“Gods, Damitol. We’ll be remembered as gods.”
Testicleeze couldn’t keep either his tentacles or his auric tendrils still. In his excitement his aura cycled among amethyst, lime and vivid yellow. Damitol kept hers under a little better control; it only flashed between dull and brilliant tangerine.
“Rock gods?” She tried to keep her tone from sounding cynical.
“Gods for rocks! Especially you. I would never have figured out that was a baby.”
She shook her head. “We still don’t know for sure. You never got anything from your universal translator, did you? Maybe it was just a short rock … person.”
“No. You gave the baby to a parent. Even I could see that.”
“Right, Testicleeze. You could read their very expressive and emotional faces.” Damitol punched him as she smiled.
“I don’t need a universal translator to recognize an expression of real and deep affection.”
“Oh?” Damitol stroked the tentacle she had just punched. “When did you learn that from the grinzats?”
Testicleeze took her tentacle in two of his, his aura calming into pale lavender. “I learned it from you.”
Damitol leaned toward him, their visualizers almost touching. “You’re so sweet.”
Not for the first time, Testicleeze wondered if they would flork into the same type of being. He hoped so. Although they had gender, they had no distinguished sexual organs until they underwent the change. He often thought about becoming her mate in whatever new form they took. But talking about that subject embarrassed everyone.
Or maybe the grinzats had just made the topic uncomfortable to keep the young in line.
Either way, the moment passed.
Damitol asked, “Where to next?”
“Move away from this sun. We haven’t really looked around here, yet.”
She concentrated on slipping the junger out of the local gravitational well, while he pulled several scanners from his bag of technotoys. By the time the sun shone only a little brighter than other stars around the hop-junger, he’d found something.
“Oh, you’ll like this,” he said.
He handed her the enhancer and pointed it in the right direction. After a moment, she cooed.
“It’s a nebula of some sort. The blue has to be interstellar dust, you know, hydrogen, helium and such.”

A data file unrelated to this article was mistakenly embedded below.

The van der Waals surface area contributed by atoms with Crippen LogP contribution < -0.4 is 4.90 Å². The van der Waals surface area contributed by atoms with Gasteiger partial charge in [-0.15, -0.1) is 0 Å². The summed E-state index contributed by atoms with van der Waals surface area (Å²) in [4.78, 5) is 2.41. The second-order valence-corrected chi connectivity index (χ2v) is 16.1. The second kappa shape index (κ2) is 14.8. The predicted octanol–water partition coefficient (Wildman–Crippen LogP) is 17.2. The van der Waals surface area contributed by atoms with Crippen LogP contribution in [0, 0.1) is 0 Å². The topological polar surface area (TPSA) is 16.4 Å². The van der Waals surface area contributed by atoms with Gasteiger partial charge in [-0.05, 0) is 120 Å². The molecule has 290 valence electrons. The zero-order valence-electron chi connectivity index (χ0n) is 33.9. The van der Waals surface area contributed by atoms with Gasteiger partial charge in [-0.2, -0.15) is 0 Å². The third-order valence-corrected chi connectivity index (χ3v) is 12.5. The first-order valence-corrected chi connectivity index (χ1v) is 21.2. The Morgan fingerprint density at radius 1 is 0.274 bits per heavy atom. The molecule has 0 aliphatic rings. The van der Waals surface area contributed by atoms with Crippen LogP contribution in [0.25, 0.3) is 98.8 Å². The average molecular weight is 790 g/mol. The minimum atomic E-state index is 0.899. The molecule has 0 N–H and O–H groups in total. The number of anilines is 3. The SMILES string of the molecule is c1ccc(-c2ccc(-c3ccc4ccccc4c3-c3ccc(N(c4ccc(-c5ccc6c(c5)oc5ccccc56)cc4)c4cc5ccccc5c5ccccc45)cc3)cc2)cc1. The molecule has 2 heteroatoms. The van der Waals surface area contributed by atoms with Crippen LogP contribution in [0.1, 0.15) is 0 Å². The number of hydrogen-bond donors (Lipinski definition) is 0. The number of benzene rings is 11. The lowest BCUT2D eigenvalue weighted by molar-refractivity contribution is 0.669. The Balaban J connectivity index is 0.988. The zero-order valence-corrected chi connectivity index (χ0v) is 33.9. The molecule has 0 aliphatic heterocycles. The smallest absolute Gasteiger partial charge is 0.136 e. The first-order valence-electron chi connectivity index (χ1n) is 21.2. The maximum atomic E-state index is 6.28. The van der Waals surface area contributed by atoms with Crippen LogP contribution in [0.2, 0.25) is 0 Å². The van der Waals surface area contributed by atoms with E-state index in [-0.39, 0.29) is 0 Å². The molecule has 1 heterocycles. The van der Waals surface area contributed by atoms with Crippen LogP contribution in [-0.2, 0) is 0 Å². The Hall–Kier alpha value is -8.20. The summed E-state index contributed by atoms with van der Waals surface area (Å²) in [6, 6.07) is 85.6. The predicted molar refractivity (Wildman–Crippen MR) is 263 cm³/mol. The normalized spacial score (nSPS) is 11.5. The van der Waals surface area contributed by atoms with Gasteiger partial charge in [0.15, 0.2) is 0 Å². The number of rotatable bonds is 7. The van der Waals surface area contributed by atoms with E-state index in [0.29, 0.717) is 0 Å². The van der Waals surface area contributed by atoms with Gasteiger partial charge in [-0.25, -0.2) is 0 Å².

“It looks like a ring.”
“It might be a sphere. We just see the color at the outer rim from our perspective. The rest is too thin to see well, but there is a blue haze that could be the outer surface of a hollow sphere.”
“I’d rather think of it as a ring,” she murmured.
Testicleeze stared at her while she continued to look at the nebula through the enhancer. He decided to hell with the grinzats and their rules.
“Damitol, will you accept this ring as yours? From me?”
Her aura muted almost into invisibility.
“Can you … do that?” Her tentative voice sounded almost as insubstantial as her aura.
He rubbed her head with a tentacle. “I’ve never heard of anyone else seeing this. Much less claiming it. I claim it and give it to you. Damitol’s ring.”
“Thank you, Testicleeze. But that isn’t what I meant.”
“I know that. I don’t care what the grinzats say. I want us to become mates.”
“After we flork,” she said.
“After we flork.”
“Then, the ring should belong to both of us.”
“What should we call it? Damitol-Testicleeze ring? That sucks as a name.”
“The Ring of Damicleeze.”
The name had a good sound. Their auras joined together, matching the soft blue of their nebula. As they continued to gaze at it, Testicleeze made still images from the enhancer.
After a time, they ate and rested in one another’s tentacles, taking turns to look at the Ring of Damicleeze through the enhancer.
Image of Wolf-Rayet star WR31a and its nebula from NASA.
Stay tuned for the next stop in the joy rides of Damitol and Testicleeze. Tell me what you think of Damitol and Testicleeze. Be sure to read the earlier posts, starting here.
Read on for updates on my promotion of Merlin’s Knot.
Over the weekend I ran a promotion for my novel, Merlin’s Knot, on Amazon.com. This contemporary urban fantasy brings Merlin into 21st century Houston, with chapters that take you back to the time of Arthur (late 5th to early 6th centuries). During the promotion, the novel reached number 9 in Amazon’s list of Arthurian fantasy, number 13 in the list of Myths and Legends, and number 68 in the much larger list of Paranormal and Urban Fantasy. For those of you who downloaded a copy, thanks, and I hope you enjoy the book. As an independent publisher, the views of my readers are very important, so please, when you finish it, take a few minutes to write a fair and honest review on Amazon, Goodreads, and anywhere else you get your own suggestions for books.
And if you like Merlin, I’ve written a prequel that is available free by clicking here. What happens when the ship that Merlin the magician stowed away on runs into a hurricane? Can he make it through the storm to Texas? Read your own copy of this prequel to Merlin’s Knot by clicking here.